A simple failure by the seller’s shareholders to approve the deal is an unusual termination fee trigger. In fact, according to the latest ABA Deal Points survey, this so-called “naked no vote” trigger appears in fewer than 3% of public deals. But it does appear in the merger agreement for one of this year’s more high-profile transactions, Google’s pending $2.1 billion acquisition of Fitbit.
Section 8.01(b)(ii) of the merger agreement gives either party the right to terminate if “the Requisite [Fitbit] Stockholder Approval shall not have been obtained at the Company Meeting or at any adjournment or postponement thereof, in each case, at which a vote on such adoption was taken.” In turn, Section 8.03(a)(ii) provides that “If, but only if, this Agreement is terminated by either [Google] or [Fibit] pursuant to Section 8.01(b)(ii), the Company shall pay, or cause to be paid, to Parent or Parent’s designee(s), as the case may be, an amount equal to $21,000,000 (such amount, the “No Vote Fee”).
One thing worth noting here is that the size of the No Vote Fee is much smaller than the size of the termination fee otherwise payable under the more customary triggers found in the agreement. The No Vote Fee represents about 1% of the deal’s equity value, while the termination fee payable in other situations represents about 3.8% of its equity value.
The No Vote Fee raises a couple of questions. The first one is – does this pass muster in Delaware? There’s certainly a risk that, in some situations, a deal protection like this might be viewed as unduly coercive, but a naked no vote termination fee trigger has been upheld by the Delaware Chancery Court in at least one case, based upon the Court’s assessment of the strength of the sale process. In re Lear Corp. Shareholder Litigation,(Del. Ch.; 9/08).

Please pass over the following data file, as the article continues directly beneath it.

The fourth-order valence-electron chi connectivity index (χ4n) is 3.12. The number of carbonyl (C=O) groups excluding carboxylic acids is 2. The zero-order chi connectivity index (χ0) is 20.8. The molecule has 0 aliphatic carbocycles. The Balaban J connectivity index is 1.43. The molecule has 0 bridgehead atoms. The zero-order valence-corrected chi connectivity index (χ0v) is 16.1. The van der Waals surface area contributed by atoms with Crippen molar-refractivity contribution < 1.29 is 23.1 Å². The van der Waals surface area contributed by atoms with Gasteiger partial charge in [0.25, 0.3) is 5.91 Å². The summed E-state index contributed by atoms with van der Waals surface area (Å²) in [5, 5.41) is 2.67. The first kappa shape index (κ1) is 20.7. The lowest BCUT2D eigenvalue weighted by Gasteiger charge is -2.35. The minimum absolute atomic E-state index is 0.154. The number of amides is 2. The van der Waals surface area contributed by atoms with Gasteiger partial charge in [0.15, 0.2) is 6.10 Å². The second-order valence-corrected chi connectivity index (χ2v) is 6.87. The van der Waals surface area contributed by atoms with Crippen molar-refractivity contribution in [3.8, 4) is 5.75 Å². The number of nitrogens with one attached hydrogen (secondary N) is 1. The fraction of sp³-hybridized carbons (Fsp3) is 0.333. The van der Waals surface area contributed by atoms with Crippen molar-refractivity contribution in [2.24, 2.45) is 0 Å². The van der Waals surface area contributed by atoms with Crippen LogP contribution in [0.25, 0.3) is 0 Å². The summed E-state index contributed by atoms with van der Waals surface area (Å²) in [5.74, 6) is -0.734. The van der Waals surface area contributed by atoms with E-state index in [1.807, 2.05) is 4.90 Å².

The second question is the more interesting one – namely, why did the parties agree to the No Vote Fee? My guess is that it may have had a lot to do with the fact that, as described in the “Background of the Merger” section of Fitbit’s preliminary proxy statement, Google had formidable competition for the deal – in the form of a perhaps not so mysterious bidder identified in the proxy as “Party A.” That competing bidder may have been unsuccessful in its bid to buy Fitbit, but it was extremely successful in driving up the price Google had to pay to get the deal.
My suspicion is that this competition & the uncertainty about whether the parties have heard the last from Party A may help explain both Google’s insistence on the No Vote Fee & the relatively large size of the termination fee payable in other circumstances. From Fitbit’s perspective, the results of the sale process, which saw Google raise its bid from $4.59 per share to $7.35 per share, as well as the fact that the size of the No Vote Fee approximated the size of the naked no vote fee that passed muster in the Lear case, may have made it comfortable in agreeing to pay such a fee.
The No Vote Fee isn’t the only interesting termination fee potentially payable under the merger agreement. There’s also a whopping $250 million reverse termination fee that comes into play if the deal doesn’t receive antitrust clearance. (Section 8.03(b)). That fee represents 12% of the deal’s equity value, and is 4x higher than the 3.1% median strategic buyer reverse termination fee set forth in the latest data from Houlihan Lokey.
Of course, all of the tech giants are under intense antitrust scrutiny right now, & this deal doesn’t include the kind of “hell or high water” covenant sometimes seen in deals where significant antitrust problems are anticipated, so those factors likely had a lot to do with the size of the reverse termination fee.
– John Jenkins